Shining the light of God's word into our confused world.

Tag: recommendations

Link Roundup: Fall Minimalism Edition

Happy fall, y’all!

This week has been a week. Not a terrible week, but not a great one, either. It started out great with a super-productive Monday, but on Monday night our refrigerator started making unhealthy noises and, sure enough, by Tuesday morning everything had begun to melt and thaw. So that was tons of fun to deal with. I also had a lot of freelance writing that I needed to clear off my plate, and I’ve been feeling pretty run down all week, to boot. I kept telling myself that it was just allergies and that I just needed to press on, but today I’m throwing in the towel and admitting that I’m actually sick.

It’s not all as bad as it sounds, though. For one thing, seeing as how we’re renters now, this refrigerator thing is just a minor annoyance rather than the full-blown crisis it would have been when we were homeowners. And we still have our old fridge in storage downstairs, which we were already using for overflow (our apartment fridge was pretty small), so we just had to tote all our food down there. The replacement fridge won’t arrive for another two weeks, and having to run up and down the stairs all the time to get our food is less than convenient, but I’m just thankful that that’s the biggest thing we’ve got to worry about in this situation.

At any rate, I had a thoughtful post all planned out for this week, but here are some links relating to minimalism and simple living instead, because keeping it simple is all I’ve got the energy for.

The Minimalists are giving away two of their books, including Everything That Remainswhich has been on my wish list since I watched their documentary earlier this year. Click here and scroll down a bit for details on how to download free PDF versions of the books. It’s easy and doesn’t even require signing up for anything. (PS – that Amazon link is an affiliate link. If you decide to buy a Kindle version or a hard copy of that book, if you get it through that link, I’ll get a small commission that will go toward supporting this site, and you’ll get my gratitude as well as a great book.)

A new phase of Project 333 begins in October, and I’m hopping on the train–or trying to board, at any rate. If you don’t know what that is, the short version is that it’s a capsule wardrobe challenge in which you try to live with just 33 pieces (including shoes, jewelry and accessories; workout clothes, lounging-around-the-house clothes, sleepwear and underwear don’t count) for three months. I spent this morning cleaning out my closet and figuring out my fall capsule wardrobe and managed to get it down to 42 items, but I’ve still got a week left to decide what else to eliminate.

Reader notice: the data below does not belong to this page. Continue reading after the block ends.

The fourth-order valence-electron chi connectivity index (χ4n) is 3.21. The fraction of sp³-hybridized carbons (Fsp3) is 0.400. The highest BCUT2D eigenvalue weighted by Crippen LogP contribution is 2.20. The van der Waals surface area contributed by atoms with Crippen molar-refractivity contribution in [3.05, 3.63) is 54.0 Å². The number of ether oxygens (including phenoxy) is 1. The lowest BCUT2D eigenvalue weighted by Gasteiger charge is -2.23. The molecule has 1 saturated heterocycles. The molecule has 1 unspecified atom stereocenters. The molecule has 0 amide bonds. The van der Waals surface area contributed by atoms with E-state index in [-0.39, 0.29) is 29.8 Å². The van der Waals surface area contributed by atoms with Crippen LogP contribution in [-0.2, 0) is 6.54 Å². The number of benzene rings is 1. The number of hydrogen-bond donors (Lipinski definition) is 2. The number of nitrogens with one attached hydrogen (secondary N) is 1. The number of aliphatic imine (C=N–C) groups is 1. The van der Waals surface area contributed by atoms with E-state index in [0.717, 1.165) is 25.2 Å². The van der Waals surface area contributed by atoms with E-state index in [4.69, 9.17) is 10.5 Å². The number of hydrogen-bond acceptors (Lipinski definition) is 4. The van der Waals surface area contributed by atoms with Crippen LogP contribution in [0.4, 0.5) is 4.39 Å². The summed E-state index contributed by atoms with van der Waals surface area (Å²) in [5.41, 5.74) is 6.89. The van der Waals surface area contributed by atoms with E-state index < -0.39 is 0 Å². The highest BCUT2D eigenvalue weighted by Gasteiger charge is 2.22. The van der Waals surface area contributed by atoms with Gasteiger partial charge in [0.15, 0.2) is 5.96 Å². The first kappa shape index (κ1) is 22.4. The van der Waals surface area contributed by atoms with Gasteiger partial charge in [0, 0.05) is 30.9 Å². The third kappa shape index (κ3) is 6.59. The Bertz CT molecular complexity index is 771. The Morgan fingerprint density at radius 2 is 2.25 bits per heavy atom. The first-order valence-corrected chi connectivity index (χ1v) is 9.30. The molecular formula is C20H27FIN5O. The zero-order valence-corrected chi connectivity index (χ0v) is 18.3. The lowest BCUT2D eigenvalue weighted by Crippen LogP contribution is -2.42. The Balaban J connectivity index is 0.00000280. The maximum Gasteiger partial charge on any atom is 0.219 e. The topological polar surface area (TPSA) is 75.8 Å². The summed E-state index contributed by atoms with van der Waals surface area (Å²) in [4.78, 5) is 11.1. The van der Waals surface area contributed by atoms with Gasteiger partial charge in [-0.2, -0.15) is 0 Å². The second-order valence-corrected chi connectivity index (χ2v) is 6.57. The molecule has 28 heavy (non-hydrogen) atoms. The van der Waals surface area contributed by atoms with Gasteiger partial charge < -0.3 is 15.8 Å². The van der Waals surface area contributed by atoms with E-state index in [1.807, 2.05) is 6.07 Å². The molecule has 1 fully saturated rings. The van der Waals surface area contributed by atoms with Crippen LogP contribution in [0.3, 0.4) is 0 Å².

This is a good post by Joshua Becker examining whether a good criteria for deciding what to keep or discard from your life is whether or not it “sparks joy.” I have thoughts and opinions about his thoughts and opinions regarding the Konmari method, and that was originally going to comprise this week’s post. But I couldn’t muster the energy to write about it coherently, which is why now you’re getting links. But his post is worth a read.

Finally, you probably already know about Emily P. Freeman’s new podcast, The Next Right Thing, but I thought I should mention it just in case you missed it. This short podcast — each episode is only about 15 to 20 minutes long — is meant to help “create a little space for your soul to breathe so you can discern your next right thing in love,” and it’s so, so encouraging and inspiring. If you struggle with overwhelm and decision paralysis, this, my friend, is the podcast for you.

Do you have any relevant links or recommendations you’d like to share? Be sure to leave them in the comments! And let me know if you want to tackle Project 333 with me, too. Meanwhile, I’m going to spend the weekend with my feet up, reading and watching Netflix in between naps and drinking copious amounts of Throat Coat tea.

 

 

The Essentials of Essentialism

Recently, I joined the launch teams for two upcoming books–one by Jess Connely and one by Holley Gerth. I will talk about each of those books in future posts–two different posts, because it wouldn’t be fair to make them share–but today I want to talk about the fact that guys, I signed up to two different launch teams!

That’s a big deal, and here’s why: until recently, I would have seen the invitation to apply and thought to myself, “Wow, I wish I could do that, but there’s no way. I’m just too busy,” and let the opportunity pass me by. But this time I was able to respond to each invitation with a resounding YES without any hesitation or guilt.

So what’s changed?

The short version is, I’ve stopped giving so much of my time and capacity to unnecessary things. I’ve been working on not only clearing the physical clutter from my life, but also the mental and emotional clutter. And that has left me with more time and energy for things that really matter to me, things I really want to do, like getting to say yes to reading advance copies of books from amazing authors and helping to publicize them.

This is a shift that’s been happening in my life for a while now–for at least the past year–and this summer I’m starting to see a lot of fruit from my efforts to pare down my life to what’s essential. And now I want to tell you about some books that helped me get here.

Essentialism: The Disciplined Pursuit of Less by Greg McKeown – This is the essential book on essentialism, which, in a nut shell, is the discipline of saying no to the things that aren’t actually important and get in the way of your goals so that you can say yes to the things that actually matter. The book deep dives into what that looks like and also how it can make your life both saner and more productive–like how not being pulled in a million different directions actually makes it easier to focus on the important tasks–as well as how to discern what is actually important from what isn’t and how to say no when it’s not. It comes down to understanding that everything is a trade off. Every time we choose to give our time or energy to something, we’re choosing to ignore something else. And if we don’t consciously decide which things to say yes or no to, other people will decide for us.